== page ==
Nick Nurse and the Toronto Raptors have tried to make themselves a defense-first team that leans on a bunch of versatile wings like Pascal Siakam and OG Anunoby. Unfortunately, the whole “Vision 6-9” philosophy has shown some cracks lately.
Toronto has won just four games in December, with the defense giving up 116 points per game in a six-game losing streak. As illustrated in a loss against the Los Angeles Clippers, Toronto just can’t keep pace with the rest of the NBA from beyond the 3-point line on both ends.
Brilliant individual performances from Siakam and Scottie Barnes are being wasted in these lackluster games. The construction of Toronto’s roster makes it very difficult for Nurse to use any different method of attack. At least Nurse is aware of the fact that this team is flailing right now.
Nurse said that the team’s subpar performance from 3-point range is contributing to the poor defensive numbers. The constant misses are putting them at a constant disadvantage in transition. Toronto’s half-court defense is intriguing, but their turnover-creation skills are nullified when they can’t hit the broad side of a barn.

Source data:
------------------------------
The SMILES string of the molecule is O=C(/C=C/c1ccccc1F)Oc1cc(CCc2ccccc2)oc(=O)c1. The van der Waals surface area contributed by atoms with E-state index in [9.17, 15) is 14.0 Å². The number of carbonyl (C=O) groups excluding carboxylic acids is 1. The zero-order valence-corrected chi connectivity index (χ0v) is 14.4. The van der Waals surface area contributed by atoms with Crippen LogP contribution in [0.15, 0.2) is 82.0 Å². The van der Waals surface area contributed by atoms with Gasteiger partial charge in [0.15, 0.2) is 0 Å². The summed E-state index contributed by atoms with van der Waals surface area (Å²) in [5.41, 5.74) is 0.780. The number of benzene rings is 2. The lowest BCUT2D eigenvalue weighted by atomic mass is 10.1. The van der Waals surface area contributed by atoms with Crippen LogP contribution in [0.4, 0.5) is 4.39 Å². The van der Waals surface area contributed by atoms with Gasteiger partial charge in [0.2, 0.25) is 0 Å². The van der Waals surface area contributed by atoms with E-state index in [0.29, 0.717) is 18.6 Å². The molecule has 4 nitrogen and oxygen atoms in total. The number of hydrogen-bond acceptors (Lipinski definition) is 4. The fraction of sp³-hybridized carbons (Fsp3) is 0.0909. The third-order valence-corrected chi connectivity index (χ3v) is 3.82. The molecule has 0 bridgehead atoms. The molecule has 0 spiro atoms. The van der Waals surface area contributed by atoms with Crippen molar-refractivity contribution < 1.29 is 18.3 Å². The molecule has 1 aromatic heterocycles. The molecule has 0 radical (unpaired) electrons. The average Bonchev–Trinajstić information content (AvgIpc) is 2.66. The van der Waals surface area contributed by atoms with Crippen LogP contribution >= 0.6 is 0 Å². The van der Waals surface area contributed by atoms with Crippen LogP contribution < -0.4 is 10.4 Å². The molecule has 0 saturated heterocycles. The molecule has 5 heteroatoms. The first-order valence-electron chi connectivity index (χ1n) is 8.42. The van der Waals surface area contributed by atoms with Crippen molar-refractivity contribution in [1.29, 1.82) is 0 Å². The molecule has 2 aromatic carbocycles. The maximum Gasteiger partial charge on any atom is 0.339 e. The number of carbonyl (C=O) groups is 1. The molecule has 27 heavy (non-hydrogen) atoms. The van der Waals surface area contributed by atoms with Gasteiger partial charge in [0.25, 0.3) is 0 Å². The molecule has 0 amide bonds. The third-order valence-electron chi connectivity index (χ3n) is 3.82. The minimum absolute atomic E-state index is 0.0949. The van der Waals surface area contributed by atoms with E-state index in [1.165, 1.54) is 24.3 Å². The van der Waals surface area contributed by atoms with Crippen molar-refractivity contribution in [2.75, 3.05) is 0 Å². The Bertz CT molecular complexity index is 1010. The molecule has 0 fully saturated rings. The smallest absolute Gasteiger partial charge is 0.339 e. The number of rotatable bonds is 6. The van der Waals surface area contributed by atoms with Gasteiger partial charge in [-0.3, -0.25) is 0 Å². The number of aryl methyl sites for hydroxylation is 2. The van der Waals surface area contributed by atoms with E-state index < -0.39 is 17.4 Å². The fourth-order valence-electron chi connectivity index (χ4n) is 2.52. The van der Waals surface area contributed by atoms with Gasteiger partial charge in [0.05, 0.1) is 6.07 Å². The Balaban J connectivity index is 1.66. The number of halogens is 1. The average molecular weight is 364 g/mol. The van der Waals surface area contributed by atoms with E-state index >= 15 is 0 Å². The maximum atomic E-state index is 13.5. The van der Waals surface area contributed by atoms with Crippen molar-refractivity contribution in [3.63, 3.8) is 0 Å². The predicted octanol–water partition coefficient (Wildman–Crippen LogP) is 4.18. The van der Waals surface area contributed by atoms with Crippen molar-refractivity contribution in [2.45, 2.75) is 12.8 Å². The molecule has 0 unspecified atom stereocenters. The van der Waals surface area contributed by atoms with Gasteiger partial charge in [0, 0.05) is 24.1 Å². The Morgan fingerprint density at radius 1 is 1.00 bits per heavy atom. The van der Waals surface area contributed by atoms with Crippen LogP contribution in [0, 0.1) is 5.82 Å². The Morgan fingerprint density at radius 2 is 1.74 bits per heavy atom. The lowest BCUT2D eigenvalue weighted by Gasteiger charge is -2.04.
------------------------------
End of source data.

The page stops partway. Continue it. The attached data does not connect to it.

Nick Nurse and the Toronto Raptors are struggling on defense.
One other factor working against Nurse in the last few weeks is his overreliance on stars like Siakam and Anunoby. Pascal, OG, and point guard Fred VanVleet all rank in the top 10 in minutes per game, meaning that they are often running on empty when the fourth quarter comes around.
The style of play Toronto wants to instill in their players uses a ton of energy. There are two ways to counteract that. Option No. 1 is to go 10-deep on the bench regularly, but Toronto’s well-known bench issues and struggles with staying healthy make that next to impossible.
The other way is to be a more effective shooting team, thus slowing the game down and allowing the team’s half-court defense to shine. Right now, teams are taking advantage of a tired Raptors team that consistently lacks the energy to defend the perimeter.
This recent stretch of futility has underscored the need for Masai Ujiri to make a trade and find a player that can shoot from 3-point range. That hypothetical name would not only improve the worst half-court and 3-point shooting offense in the league, but the defense would reciprocate that injection of energy by performing more consistently.